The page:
Gmat is changing on 5th june 2012… Are you ready?

Today’s business world is rich in data and information. To succeed in business, one needs to analyze information from a variety of resources, and develop strategies and make decision based on that information. It is Integrated Reasoning and it’s very important to learn for a business executive.

Beginning from June 5, 2012, the GMAT exam will measure student’s ability to solve problems of Integrated Reasoning.

The new Integrated Reasoning section of the GMAT exam will contain 12 questions.

Section Format

This section will be multiple choice section.
The 30-minute Integrated Reasoning section will consist of 12 questions in four new formats.

4 types of questions will be part of integrated reasoning.

Graphics Interpretation: Interpret the graph or graphical image and select the option from a drop-down list to make the answer statements accurate.Need to analyze graphs.

Two-Part Analysis: Select one answer from each column to solve a problem with a two-part solution. Possible answers will be presented in a table with a column for each part.

Table Analysis: Sort the table to organize the data so you can determine whether certain conditions are met. Each question will have statements with opposing answers (e.g., yes/no, true/false, inferable/not inferable); select one answer for each statement.

Multi-Source Reasoning: Click on the page to reveal different data and discern which data you need to answer the question.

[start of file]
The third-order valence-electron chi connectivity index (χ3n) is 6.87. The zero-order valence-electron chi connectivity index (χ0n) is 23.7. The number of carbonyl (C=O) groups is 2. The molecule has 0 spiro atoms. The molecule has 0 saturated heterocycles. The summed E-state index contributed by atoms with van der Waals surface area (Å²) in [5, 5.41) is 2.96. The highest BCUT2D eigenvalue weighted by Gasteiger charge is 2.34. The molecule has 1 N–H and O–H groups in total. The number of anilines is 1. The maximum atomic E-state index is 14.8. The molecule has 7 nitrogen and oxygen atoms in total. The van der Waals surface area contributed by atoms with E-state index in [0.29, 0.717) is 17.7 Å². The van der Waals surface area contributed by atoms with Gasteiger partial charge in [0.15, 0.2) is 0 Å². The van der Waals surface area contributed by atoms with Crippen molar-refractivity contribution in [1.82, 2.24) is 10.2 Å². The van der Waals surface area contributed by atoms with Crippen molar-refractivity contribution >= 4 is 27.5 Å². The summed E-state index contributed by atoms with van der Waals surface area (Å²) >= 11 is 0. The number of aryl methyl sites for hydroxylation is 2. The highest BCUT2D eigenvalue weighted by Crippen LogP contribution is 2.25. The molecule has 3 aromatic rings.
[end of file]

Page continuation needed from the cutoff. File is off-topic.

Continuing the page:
GMAT exam will be of same time as 3 hours 30 Minutes as past.

Just analytical reasoning section will be now only 30 minutes which was of 60 minutes in past.

New integrated reasoning section will take 30 minutes of analytical reasoning section.



One thought on “Gmat is changing on 5th june 2012… Are you ready?”

  1. The Graduate Management Admission Test is a Standardized test that measures verbal, mathematical and analytical writing skills. It is intended to help the graduate schools of business assess the potential of applicants for advanced study in business and management.

    Nearly 900 management institutes all over the world (almost all of them in the US) require GMAT scores from each applicant. The GMAT tests the fundamental skills – Reasoning and Comprehension included – and does not require any subject-specific theoretical study.

    The test is designed in such a way that it would be unlike any other test you would have taken at school or college. First, the test has no question paper or answer sheets, nor does it have the same set of questions for all the examinees. Further, it does not give you the option of not answering a question (unless, of course, you run out of time at the end). All this because the GMAT is now an entirely Computer based test – the keyboard and mouse do the work of a pen or pencil. The test is scored out of 800 (in multiples of 10), and most scores fall in the range of 500-600. However, a score of even 800 is not unheard of!

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